The researchers used survey data on the prevalence (the proportion of a population with a specific disease) of childhood fever and on treatment-seeking behavior and data on child populations to map the distribution of fever among African children and the likelihood of these children attending public clinics for treatment. They then used a recent map of the distribution of P. falciparum infection risk to estimate what proportion of children with fever who attended clinics were likely to have had malaria in different parts of Africa. In 2007, the researchers estimate, 656 million cases of fever occurred in 0–4-year-old African children, 182 million were likely to have sought treatment in a public clinic, and 78 million (just under half of the cases that attended a clinic with fever) were likely to have been infected with P. falciparum. Importantly, there were marked geographical differences in the likelihood of children with fever presenting at public clinics being infected with P. falciparum. So, for example, whereas nearly 60% of the children attending public clinics with fever in Burkino Faso were likely to have had malaria, only 15% of similar children in Kenya were likely to have had this disease.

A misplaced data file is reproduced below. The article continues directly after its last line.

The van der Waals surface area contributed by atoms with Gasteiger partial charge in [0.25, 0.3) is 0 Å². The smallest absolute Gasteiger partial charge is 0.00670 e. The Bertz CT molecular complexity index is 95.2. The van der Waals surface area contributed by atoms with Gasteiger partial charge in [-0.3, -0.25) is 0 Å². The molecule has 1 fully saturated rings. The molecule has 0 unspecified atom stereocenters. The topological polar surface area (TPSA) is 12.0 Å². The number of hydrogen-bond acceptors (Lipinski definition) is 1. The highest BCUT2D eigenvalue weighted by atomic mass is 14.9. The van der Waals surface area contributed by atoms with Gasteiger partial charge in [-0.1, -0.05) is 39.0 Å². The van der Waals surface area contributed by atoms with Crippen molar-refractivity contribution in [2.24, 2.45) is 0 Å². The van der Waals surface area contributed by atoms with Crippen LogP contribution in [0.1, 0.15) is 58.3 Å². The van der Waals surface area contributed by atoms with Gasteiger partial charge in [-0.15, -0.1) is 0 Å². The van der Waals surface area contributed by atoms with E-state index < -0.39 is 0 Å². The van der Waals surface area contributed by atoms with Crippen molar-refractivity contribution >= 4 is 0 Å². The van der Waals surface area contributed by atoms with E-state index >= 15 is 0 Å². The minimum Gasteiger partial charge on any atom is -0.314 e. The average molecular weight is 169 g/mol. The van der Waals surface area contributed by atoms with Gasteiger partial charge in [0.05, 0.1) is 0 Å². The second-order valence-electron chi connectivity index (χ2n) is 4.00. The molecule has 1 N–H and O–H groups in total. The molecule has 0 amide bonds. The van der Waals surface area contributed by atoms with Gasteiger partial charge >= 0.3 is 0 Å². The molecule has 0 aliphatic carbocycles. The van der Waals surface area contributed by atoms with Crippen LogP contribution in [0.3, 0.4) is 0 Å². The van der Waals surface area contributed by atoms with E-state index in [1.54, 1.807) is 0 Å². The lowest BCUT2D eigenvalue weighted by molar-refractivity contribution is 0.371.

What Do These Findings Mean?

          As with all mathematical models, the accuracy of these findings depends on the assumptions included in the model and on the data fed into it. Nevertheless, these findings provide a map of the prevalence of malarial and nonmalarial childhood fevers across sub-Saharan Africa and an indication of how many of the children with fever reaching public clinics are likely to have malaria and would therefore benefit from ACT. The finding that in some countries more than 80% of children attending public clinics with fever probably don't have malaria highlights the potential benefits of introducing rapid diagnostic testing for malaria. Furthermore, these findings can now be used to quantify the resources needed for and the potential clinical benefits of different policies for the introduction of rapid diagnostic testing for malaria across Africa.

          Additional Information

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          Impact of Artemisinin-Based Combination Therapy and Insecticide-Treated Nets on Malaria Burden in Zanzibar